The country joins 26 other member states that have failed to implement the Energy Efficiency Directive
The European Commission is referring Hungary to the Court of Justice for failing to transpose the Energy Efficiency Directive. This stipulates that member states must meet certain energy savings targets from 1 January 2014 until 31 December 2020 by using energy efficiency obligations schemes or other targeted policy measures to drive energy efficiency improvements in households, buildings, industry and transport sectors. Member states had to transpose the obligations of that Directive by 5 June 2014.
Other requirements include:
- energy audits for big companies every four years,
- increased rights for consumers regarding metering and billing of their energy consumption,
- renovation of at least 3% of central government buildings every year
- and energy efficient public purchasing.
In November 2014, the Commission sent a reasoned opinion to Hungary asking the country to notify it of all the transposition measures for the Directive. To date, no legislation transposing the Directive into national law has been notified.
A daily penalty of €15,444 is proposed. The level of this penalty is set taking into account the duration and the seriousness of the infringement. In case of an affirmative judgment of the court, the daily penalty would have to be paid from the date as set in the judgment until the transposition is completed. The final amount of the daily penalty will be decided by the court.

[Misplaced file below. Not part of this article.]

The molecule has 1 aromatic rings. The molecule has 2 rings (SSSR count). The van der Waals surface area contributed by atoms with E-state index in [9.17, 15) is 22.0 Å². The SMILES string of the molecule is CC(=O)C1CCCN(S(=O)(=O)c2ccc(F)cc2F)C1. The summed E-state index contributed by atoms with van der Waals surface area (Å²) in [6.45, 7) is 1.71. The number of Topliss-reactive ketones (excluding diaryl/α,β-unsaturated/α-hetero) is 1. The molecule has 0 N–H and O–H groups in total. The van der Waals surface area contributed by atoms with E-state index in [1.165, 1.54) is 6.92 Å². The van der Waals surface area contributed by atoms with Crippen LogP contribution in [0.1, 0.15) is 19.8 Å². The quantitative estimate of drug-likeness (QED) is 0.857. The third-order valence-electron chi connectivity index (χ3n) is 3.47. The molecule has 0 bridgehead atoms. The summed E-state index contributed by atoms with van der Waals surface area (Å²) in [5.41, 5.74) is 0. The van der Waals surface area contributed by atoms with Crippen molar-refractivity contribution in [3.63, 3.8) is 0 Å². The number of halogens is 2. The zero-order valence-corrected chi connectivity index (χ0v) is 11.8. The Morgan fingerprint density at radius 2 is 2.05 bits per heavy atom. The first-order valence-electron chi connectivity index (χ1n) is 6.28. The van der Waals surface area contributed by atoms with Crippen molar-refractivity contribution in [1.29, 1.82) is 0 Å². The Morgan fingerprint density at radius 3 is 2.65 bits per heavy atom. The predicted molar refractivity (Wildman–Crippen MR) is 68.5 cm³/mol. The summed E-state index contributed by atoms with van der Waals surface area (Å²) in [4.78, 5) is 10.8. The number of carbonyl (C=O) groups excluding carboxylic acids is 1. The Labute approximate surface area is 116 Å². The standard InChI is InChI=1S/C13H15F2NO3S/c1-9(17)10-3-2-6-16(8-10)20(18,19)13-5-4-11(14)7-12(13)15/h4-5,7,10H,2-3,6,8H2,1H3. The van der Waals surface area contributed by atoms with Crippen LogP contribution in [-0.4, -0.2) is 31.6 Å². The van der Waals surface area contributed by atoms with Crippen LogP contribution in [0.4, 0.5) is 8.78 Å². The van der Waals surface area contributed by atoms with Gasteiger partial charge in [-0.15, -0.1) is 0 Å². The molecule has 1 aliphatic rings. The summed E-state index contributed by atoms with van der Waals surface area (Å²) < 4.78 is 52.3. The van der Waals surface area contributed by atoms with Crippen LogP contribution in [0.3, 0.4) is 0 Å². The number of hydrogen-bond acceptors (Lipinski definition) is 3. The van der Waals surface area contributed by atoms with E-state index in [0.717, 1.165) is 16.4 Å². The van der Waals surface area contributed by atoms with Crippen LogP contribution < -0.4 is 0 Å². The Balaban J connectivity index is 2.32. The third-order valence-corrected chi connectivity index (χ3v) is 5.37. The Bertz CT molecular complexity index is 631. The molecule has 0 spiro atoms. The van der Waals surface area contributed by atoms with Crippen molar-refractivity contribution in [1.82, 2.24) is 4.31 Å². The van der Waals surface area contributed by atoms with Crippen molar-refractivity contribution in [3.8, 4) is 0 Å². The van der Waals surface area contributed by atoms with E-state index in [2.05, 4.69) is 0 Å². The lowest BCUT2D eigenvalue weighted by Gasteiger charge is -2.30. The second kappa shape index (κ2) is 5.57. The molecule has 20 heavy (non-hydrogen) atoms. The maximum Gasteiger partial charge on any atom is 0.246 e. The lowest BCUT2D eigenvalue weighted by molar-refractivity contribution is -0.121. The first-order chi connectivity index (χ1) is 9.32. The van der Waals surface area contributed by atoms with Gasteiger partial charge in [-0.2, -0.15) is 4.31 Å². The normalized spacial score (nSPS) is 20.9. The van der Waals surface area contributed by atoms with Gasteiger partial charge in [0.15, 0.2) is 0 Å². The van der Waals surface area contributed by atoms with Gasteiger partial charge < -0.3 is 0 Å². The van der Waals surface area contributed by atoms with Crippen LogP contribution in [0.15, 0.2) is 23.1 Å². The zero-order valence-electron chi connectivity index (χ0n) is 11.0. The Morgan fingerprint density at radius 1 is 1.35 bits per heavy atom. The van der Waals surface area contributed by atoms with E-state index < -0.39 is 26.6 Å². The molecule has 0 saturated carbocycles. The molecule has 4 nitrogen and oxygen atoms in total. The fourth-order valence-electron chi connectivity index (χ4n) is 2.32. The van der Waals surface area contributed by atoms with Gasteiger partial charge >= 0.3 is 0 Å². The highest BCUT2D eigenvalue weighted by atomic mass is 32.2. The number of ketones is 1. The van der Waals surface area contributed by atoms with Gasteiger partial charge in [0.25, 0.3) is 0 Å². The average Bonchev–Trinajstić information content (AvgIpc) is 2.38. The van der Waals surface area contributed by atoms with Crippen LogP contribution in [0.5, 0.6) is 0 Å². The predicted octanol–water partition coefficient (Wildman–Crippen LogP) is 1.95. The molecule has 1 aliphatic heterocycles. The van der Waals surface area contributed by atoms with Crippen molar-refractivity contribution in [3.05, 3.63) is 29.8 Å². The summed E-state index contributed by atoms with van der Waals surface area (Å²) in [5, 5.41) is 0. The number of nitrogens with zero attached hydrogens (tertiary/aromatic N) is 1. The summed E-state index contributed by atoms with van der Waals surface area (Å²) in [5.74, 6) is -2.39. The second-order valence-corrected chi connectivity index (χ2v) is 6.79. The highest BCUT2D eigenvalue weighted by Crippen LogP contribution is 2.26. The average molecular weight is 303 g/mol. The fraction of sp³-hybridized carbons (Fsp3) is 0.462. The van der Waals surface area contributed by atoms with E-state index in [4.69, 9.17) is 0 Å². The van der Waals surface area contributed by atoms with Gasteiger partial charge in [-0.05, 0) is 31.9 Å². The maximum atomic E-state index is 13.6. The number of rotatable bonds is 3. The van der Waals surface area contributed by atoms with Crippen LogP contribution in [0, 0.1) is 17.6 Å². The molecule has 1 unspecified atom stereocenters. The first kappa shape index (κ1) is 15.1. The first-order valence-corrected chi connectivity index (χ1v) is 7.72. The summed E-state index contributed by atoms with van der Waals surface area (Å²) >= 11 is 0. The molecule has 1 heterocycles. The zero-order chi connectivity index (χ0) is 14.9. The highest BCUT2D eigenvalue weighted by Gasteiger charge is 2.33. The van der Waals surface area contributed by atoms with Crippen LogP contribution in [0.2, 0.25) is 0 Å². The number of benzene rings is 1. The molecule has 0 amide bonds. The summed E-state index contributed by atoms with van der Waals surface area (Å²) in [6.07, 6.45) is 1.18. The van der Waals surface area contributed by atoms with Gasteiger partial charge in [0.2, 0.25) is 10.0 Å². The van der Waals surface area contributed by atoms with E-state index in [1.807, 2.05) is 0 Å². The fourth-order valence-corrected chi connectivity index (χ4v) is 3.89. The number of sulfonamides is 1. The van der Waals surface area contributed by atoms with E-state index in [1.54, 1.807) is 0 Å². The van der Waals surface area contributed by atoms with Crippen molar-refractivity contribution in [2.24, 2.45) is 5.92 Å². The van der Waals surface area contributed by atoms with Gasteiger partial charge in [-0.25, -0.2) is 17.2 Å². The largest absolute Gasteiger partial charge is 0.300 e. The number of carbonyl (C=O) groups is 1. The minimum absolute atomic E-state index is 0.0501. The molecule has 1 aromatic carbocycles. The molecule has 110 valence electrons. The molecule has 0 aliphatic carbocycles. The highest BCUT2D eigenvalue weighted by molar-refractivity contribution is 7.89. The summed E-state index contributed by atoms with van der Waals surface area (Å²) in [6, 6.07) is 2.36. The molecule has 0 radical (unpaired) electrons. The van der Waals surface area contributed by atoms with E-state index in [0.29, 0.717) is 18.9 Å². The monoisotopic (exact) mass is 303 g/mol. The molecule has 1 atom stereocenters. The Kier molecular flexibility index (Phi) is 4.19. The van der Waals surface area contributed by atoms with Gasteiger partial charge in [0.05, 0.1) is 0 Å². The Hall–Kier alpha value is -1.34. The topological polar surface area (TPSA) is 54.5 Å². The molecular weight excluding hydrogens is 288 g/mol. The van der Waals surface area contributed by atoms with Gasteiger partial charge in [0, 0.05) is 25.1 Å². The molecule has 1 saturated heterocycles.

Furthermore, several procedures for non-transposition of the Directive have been launched concerning other member states. Overall, infringement procedures have been started against 27 EU countries (all except Malta) for not having notified the Commission with regard the national measures to transpose the Directive.
Under the Lisbon Treaty, if member states fail to transpose EU legislation into national law within the required deadline, the Commission may ask the court to impose financial sanctions when referring the case to it. The daily penalty payment is calculated based by multiplying the following factors: the seriousness factor; the duration of the infringement; “n” factor (which varies between member states and takes into account their GDP); and a flat-rate amount, which currently is set at €660 per day.